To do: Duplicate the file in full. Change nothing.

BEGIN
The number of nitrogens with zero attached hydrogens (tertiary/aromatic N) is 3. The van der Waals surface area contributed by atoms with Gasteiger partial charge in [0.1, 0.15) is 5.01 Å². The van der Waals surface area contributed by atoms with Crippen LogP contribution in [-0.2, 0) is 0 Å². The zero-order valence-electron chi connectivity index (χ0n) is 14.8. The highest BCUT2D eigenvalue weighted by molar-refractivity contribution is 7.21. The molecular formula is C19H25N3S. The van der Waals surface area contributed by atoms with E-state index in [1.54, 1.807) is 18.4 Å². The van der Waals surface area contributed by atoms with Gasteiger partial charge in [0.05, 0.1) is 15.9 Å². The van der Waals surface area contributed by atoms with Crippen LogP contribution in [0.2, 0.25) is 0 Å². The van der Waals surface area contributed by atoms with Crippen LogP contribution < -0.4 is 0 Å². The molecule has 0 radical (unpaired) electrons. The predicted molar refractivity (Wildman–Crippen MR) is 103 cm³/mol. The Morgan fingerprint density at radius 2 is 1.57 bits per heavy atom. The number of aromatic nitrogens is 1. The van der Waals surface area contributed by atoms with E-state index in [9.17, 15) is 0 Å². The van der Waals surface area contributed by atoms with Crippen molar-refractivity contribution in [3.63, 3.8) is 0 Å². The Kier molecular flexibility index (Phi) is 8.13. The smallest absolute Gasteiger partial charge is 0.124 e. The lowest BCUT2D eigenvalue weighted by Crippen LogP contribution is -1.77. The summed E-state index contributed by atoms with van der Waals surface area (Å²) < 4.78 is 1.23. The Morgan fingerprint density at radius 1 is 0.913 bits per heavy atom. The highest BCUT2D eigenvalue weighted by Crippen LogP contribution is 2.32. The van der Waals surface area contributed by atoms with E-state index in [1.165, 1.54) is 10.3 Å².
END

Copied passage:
The number of nitrogens with zero attached hydrogens (tertiary/aromatic N) is 3. The van der Waals surface area contributed by atoms with Gasteiger partial charge in [0.1, 0.15) is 5.01 Å². The van der Waals surface area contributed by atoms with Crippen LogP contribution in [-0.2, 0) is 0 Å². The zero-order valence-electron chi connectivity index (χ0n) is 14.8. The highest BCUT2D eigenvalue weighted by molar-refractivity contribution is 7.21. The molecular formula is C19H25N3S. The van der Waals surface area contributed by atoms with E-state index in [1.54, 1.807) is 18.4 Å². The van der Waals surface area contributed by atoms with Gasteiger partial charge in [0.05, 0.1) is 15.9 Å². The van der Waals surface area contributed by atoms with Crippen LogP contribution in [0.2, 0.25) is 0 Å². The van der Waals surface area contributed by atoms with Crippen LogP contribution < -0.4 is 0 Å². The molecule has 0 radical (unpaired) electrons. The predicted molar refractivity (Wildman–Crippen MR) is 103 cm³/mol. The Morgan fingerprint density at radius 2 is 1.57 bits per heavy atom. The number of aromatic nitrogens is 1. The van der Waals surface area contributed by atoms with E-state index in [9.17, 15) is 0 Å². The van der Waals surface area contributed by atoms with Crippen molar-refractivity contribution in [3.63, 3.8) is 0 Å². The Kier molecular flexibility index (Phi) is 8.13. The smallest absolute Gasteiger partial charge is 0.124 e. The lowest BCUT2D eigenvalue weighted by Crippen LogP contribution is -1.77. The summed E-state index contributed by atoms with van der Waals surface area (Å²) < 4.78 is 1.23. The Morgan fingerprint density at radius 1 is 0.913 bits per heavy atom. The highest BCUT2D eigenvalue weighted by Crippen LogP contribution is 2.32. The van der Waals surface area contributed by atoms with E-state index in [1.165, 1.54) is 10.3 Å².